I have changed my views on certain passages, contrary to what Mike Sullivan implies. But I don't make changes lightly. The most obvious shift was how I handled Matthew 24:35 and following. In the first two editions of Last Days Madness I did not take Matthew 24 beyond verse 34. When I was able to work through the rest of the chapter after a great deal of study and thought and was convinced by my study that Jesus was still dealing with the events leading up to the destruction of Jerusalem, I put my views in print. Last Days Madness has gone through four editions. Any careful reader will see how some of my views have changed on other passages. I'm not going to adopt a position because someone tries to bully me into it.

Mike writes that I don't "deserve" to speak at "full preterist conferences." I suggest that he address his concerns to the conference sponsors. They are the ones doing the inviting. I'd rather stay home. But I'm trying to keep the lines of communication open with full preterists. I want to hear their arguments so I can understand how they approach their position. Unlike Tommy Ice and some full preterists, I listen so I can understand so I don't misrepresent.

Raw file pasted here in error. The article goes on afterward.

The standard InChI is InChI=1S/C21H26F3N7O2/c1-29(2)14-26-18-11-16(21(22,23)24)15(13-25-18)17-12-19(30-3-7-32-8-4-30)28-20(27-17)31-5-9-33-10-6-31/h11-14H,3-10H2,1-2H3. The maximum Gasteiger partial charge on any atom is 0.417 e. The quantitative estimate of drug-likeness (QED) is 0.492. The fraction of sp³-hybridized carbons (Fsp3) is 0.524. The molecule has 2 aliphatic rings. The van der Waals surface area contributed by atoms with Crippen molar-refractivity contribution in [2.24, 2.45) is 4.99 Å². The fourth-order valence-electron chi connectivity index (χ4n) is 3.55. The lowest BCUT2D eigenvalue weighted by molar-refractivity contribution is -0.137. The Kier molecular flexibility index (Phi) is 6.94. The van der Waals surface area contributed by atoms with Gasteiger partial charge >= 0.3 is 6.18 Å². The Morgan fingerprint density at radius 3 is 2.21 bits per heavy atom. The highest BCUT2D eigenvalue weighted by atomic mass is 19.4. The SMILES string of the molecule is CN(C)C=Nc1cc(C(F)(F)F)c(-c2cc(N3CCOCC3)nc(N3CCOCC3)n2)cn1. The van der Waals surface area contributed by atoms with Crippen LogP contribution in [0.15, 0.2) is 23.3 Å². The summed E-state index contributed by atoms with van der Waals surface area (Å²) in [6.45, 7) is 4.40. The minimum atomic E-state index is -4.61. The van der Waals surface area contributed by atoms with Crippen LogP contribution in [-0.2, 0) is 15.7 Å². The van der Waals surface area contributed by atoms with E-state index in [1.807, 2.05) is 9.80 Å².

I suggest that Mike take a deep breath and focus on the more positive things that are happening with preterists. Dispensationalism is the prevailing system in America. That's where I direct my energies. Many full preterists are a pain in the neck because its all they want to talk about, and many of them, like Mike, are not very nice about it. Gary DeMar


Date:
11 Mar 2004
Time:
00:18:16

Comments